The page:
Software // Operating Systems
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7/18/2013
09:56 AM
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Microsoft's XP Eulogy: Not Everyone's Listening

Many businesses say they still have good reasons to run Windows XP -- and ignore Microsoft's ongoing warnings to ditch the OS that's on life support.

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Microsoft seizes every opportunity to remind us that it will soon end support for Windows XP. When the clock strikes midnight on April 8, 2014, though, you can bet plenty of computers will still run on the popular operating system.

The reason is in a part a numbers game. In the hyper-change world of technology, XP has had remarkable staying power: Around 37% of PCs worldwide still run the OS, according to Net Applications. Microsoft said recently that 30% of its small and midsize business (SMB) customers still have at least some of their employees using XP. HP pegs XP usage among its business customers at a higher figure, 40%, based on a recent poll conducted by Harris Interactive.

That agrees with a street-level view: Managed services provider (MSP) Tabush, based in New York City, said around 40% of the 3,000 or so desktops it manages for customers are still XP-based. CEO Morris Tabush predicted his firm will pare that down to 20% by the end of the year, but he nonetheless expects some customers to ride XP well beyond the sunset.

"They are still using it simply because it works, and many of the employees who have these PCs spend all their time in one or two business-specific apps, so the OS doesn't really matter to them," Tabush said via email interview.

[ For another take on why companies aren't making the switch, see Windows 8 Tablets' Big Flaw: Hardware Compromise. ]

Microsoft is effectively a victim of its own success with XP, which is now three versions old -- and soon to be four if you count Windows 8.1 as a full-fledged release. Shareholders and consumers want the next big thing. Many SMBs just want what works. Which is why some businesses will simply ignore Microsoft's end-of-life date for XP. This might also put Microsoft in some conflict with its vast partner ecosystem. Referring to the number of SMBs still on XP, Microsoft exec Erwin Visser wrote in a recent blog post: "This represents a huge opportunity for partners to help move people off Windows XP and onto a modern operating system. Let's get the message out, it's time to switch!"

You don't need to read too deeply between the lines to understand what Microsoft is ultimately saying to its partners and, by extension, those partners' customers: We'd really, really like you to start buying Windows 8 devices. The XP end-of-support deadline delivers as much of a marketing message as it does a support or security imperative. But the "modern OS" part of Visser's sermon misses the mark. Many of the IT pros and service providers I heard from for this story, some of them Microsoft partners, said that their customers' decisions to stick with XP were often driven by hardware and budget -- which are irrevocably intertwined for most businesses, OS support deadlines be darned.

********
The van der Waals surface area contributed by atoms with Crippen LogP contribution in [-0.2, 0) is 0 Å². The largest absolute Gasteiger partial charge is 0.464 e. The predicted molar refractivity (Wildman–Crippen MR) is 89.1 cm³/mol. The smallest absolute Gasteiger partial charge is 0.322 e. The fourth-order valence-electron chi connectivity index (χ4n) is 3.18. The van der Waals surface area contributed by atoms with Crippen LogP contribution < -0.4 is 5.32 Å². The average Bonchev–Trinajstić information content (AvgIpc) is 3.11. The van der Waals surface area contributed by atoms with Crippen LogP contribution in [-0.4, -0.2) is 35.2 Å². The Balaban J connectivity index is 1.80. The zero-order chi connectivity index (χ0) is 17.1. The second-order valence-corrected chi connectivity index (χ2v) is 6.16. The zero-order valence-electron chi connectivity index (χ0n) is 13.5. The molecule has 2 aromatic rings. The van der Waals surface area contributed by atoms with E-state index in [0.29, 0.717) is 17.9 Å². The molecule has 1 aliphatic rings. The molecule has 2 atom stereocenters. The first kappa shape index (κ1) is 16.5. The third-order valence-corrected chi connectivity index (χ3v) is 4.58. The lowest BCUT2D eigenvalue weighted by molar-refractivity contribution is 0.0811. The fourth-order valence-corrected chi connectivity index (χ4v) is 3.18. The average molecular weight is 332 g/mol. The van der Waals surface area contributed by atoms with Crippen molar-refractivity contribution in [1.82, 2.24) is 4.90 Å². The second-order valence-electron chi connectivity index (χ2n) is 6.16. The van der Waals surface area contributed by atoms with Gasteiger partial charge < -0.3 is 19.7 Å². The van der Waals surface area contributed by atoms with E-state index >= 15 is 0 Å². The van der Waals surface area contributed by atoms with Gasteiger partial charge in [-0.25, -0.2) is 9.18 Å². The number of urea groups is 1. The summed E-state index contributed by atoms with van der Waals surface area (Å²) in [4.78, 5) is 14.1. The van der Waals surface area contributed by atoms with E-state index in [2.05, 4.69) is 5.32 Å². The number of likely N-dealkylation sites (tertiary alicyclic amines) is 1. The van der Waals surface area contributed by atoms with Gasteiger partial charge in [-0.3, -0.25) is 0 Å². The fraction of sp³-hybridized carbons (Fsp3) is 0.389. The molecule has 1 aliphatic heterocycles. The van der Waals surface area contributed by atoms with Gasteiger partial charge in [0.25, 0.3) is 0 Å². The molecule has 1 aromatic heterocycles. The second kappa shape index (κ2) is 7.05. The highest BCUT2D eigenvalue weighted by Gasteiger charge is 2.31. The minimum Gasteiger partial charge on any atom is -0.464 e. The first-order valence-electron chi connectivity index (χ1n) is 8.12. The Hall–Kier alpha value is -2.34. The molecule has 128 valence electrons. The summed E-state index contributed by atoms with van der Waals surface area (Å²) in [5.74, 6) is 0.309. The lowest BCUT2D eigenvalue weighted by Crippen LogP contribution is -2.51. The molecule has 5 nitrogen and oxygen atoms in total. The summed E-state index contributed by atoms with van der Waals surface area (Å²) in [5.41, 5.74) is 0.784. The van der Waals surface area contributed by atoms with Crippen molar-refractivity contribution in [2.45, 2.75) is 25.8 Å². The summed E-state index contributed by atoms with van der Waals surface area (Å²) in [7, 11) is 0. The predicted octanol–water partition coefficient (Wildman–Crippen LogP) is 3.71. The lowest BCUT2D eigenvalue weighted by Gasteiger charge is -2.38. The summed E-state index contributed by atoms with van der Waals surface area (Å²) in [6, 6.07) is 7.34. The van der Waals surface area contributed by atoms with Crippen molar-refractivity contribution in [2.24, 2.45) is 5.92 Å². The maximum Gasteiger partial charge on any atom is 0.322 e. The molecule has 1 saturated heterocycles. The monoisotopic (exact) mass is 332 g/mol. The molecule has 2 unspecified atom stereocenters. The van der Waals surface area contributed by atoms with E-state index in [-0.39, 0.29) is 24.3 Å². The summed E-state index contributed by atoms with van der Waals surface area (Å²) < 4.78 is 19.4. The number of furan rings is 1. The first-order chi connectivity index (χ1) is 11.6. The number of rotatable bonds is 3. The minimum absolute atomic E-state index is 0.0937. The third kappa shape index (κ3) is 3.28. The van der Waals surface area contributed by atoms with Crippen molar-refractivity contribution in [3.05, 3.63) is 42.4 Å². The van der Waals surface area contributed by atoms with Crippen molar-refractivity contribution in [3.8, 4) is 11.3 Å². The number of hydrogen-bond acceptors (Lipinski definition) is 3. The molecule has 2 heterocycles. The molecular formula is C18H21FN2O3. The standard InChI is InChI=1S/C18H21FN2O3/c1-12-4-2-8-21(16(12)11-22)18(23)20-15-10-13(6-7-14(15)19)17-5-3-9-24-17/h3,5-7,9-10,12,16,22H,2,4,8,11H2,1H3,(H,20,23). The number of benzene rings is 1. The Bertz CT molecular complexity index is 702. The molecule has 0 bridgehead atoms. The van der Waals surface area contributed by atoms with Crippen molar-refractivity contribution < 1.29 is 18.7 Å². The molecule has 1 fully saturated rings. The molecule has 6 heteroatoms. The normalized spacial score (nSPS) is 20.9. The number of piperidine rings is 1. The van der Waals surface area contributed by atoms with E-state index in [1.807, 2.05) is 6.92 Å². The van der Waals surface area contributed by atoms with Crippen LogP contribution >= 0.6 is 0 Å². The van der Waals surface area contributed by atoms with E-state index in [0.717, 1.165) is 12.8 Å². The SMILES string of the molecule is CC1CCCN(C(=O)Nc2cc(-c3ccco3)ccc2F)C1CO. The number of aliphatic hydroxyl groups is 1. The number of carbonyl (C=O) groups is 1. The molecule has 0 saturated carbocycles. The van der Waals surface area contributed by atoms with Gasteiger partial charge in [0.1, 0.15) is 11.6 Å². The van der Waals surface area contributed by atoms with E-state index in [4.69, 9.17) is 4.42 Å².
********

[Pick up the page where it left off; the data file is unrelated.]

"The business owners generally have the 'if it ain't broke' attitude, and despite our urging, they don't see the value in spending extra money to replace machines that still work," said Eric Schlissel, CEO of Los Angeles-based GeekTek IT Services, via email.

Moreover, Schlissel said there comes a point where beating his customers over the head is simply bad business. You've heard the saying: The customer is always right. That's because customers pay the bills. Some of Schlissel's customers will stay with XP until the hardware it's running on fails, at which point they'll upgrade both hardware and software. "It's a waiting game at this point, and we get diminishing returns from pushing our clients," Schlissel said.

Much larger technology providers point to a similar hardware-driven issue. Paul Moore, senior director of mobile product management and marketing at Fujitsu America, said the Microsoft partner is doing its part to educate customers on how the XP end-of-support date could impact them in areas like security, bug fixes and so forth. He also noted that enterprise support contracts for businesses that want to keep XP around beyond next April can be expensive. Approximately 20% of Fujitsu America's client businesses still run XP, Moore said.

"The reality for our customers is that they will move off of XP when they buy new hardware," Moore said via email. "The need for hardware is driving the move, not the XP end-of-support [deadline]."

While he recommends that businesses buying new hardware should go with Windows 7 or Windows 8, Moore noted that OS upgrades aren't always a straightforward choice. "Qualifying a new OS can be a difficult process for customers if they have line-of-business apps [and] licenses for older versions of software that will require the purchase of new licenses, et cetera," he said. Businesses comfortable with their current hardware portfolio, but concerned about the end of Windows XP support, should look to upgrade to Windows 7, Moore added.

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TerryB
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TerryB,
User Rank: Ninja
7/18/2013 | 5:11:03 PM
re: Microsoft's XP Eulogy: Not Everyone's Listening
Not sure I get the Access problem. We have business unit with apps running in Access 2000 but we still moved machines to Win 7 recently. We even upgraded Excel, Word and Powerpoint to Office 2010, just left Access 2000 in place. It works fine.
That said, I'm in the camp that says change o/s when you need to, not because MS needs revenue from new o/s every couple of years.
Mark532010